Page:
“No! Let go of my necklace,” I yelled as I yanked my favorite turquoise beads out of your fisted hands. Your face crumpled like a used tissue and tears erupted from your eyes. I tucked my necklace back safely into the jewelry box that you had been pilfering, as guilt flooded my chest.
I knew I’d been too harsh, but so much of my jewelry had already become your casualties.
Then, I remember the day before when a wobbly baby had toddled over to you with open hands and a wide smile, grabbing curiously at the teapot you played contentedly with.
As the baby approached, you clutched the candy pink plastic to your chest, swinging your other hand around in protective circles, and screeched, “No! Mine!” I had been embarrassed at your behavior, explaining that you needed to be kind and gentle to babies.
“She’s younger than you, and she doesn’t know any better.” The words resound in my ears as I shamefully look into your hurt, tearful eyes.
You are a reflection of me.
So often those words become stale in my mouth from overuse, but as I sit with them now, they resonate as valuable truth: you..are..a reflection..of me.
When I first entered college I had to pass a test called the Subject A Exam which assessed my ability to write an effective essay. I have always loved writing, but in high school, my teachers focused on teaching me the conventions of writing rather than the art. Mixed with test anxiety, the Subject A and I did not hit it off.
After my third failed attempt, the university mandated that I take a Subject A prep class. I showed up the first day feeling as indignant as a two year old who’s forced into taking nap.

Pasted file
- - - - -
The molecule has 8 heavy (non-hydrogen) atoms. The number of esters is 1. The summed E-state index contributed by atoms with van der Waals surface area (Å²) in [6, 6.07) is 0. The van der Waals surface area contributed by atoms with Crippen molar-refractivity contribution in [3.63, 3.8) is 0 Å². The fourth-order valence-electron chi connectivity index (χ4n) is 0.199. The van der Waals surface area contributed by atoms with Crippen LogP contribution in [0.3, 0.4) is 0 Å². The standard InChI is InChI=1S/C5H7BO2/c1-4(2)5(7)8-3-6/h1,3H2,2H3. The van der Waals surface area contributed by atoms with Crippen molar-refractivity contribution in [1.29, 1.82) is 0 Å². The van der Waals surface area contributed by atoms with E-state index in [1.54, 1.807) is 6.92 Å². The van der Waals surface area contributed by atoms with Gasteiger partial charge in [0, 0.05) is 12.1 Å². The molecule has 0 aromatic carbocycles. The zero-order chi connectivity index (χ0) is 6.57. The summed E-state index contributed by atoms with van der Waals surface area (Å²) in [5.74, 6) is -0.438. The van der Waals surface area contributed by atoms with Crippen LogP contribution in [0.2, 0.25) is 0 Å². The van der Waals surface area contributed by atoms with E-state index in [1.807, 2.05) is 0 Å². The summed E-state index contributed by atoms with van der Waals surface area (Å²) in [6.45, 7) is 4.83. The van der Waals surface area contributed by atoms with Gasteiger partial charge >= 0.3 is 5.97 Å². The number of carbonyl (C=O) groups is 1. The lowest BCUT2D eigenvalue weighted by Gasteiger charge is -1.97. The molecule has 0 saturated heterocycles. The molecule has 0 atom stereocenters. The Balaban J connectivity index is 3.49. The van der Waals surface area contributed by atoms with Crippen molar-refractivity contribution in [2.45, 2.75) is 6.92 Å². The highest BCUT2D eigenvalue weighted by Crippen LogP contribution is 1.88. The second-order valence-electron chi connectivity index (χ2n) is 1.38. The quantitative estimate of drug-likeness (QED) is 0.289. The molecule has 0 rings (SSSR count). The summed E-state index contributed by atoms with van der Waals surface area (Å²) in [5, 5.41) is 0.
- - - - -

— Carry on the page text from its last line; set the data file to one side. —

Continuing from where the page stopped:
Over the first weeks of class, I stubbornly decided that no matter what, I would despise and resent the class. The teacher, Ms. Gypsum, was young, and carefree. She wore boldly printed scarves and blue rectangular glasses that were disarming with their quirky charm. But I held my resolve.
She had us read books and articles that were actually interesting. She would return our essays covered in her inky cursive with thoughtful feedback and questions. We would sit in class with our cups of coffee doused liberally with cream and sugar, and she would encourage us to have thoughtful and worthwhile conversation.
Despite her attempts to connect with me, the first half of the class I skated by with little effort or dedication. Until Ms. Gypsum handed me back my midterm essay, and across the top of the page, seven words were scrolled beside the big red letter D: “This is crap. You can do better.”
She’d taken three weeks to show me who she was, as a writer, as a teacher, and as a person, and now, she was standing face to face with me and challenging me to show what I was capable of. Her words took me off guard, they knocked me off my pedestal and infuriated me.
But then, they forced me to look in the mirror– and I realized that I didn’t like what I saw. What was my self righteous attitude about anyways? I thought I was such a great writer, but what was I producing besides bitterness and mediocre work?
Too many times in my life I have let my ego decide who I am and not my actions. Sometimes I need to be knocked off my pedestal and told: “This is crap. You can do better.”
Because as I seek to discipline you, God is disciplining me to become a better person and a better mom. After all, the word discipline actually means “to train.”
In order to be the kind of mom I want to be, I first need to be a student. I need to learn how to be patient, humble, selfless, kind, and generous. I need to say please: please God give me strength. I need to say thank you: thank you God for your abundant blessings. I need to say I’m sorry: forgive me God for falling short.
As your hurt eyes peered into mine I put my hands on your shoulders, “I am so sorry I yelled at you like that,” and I pulled you close in an embrace.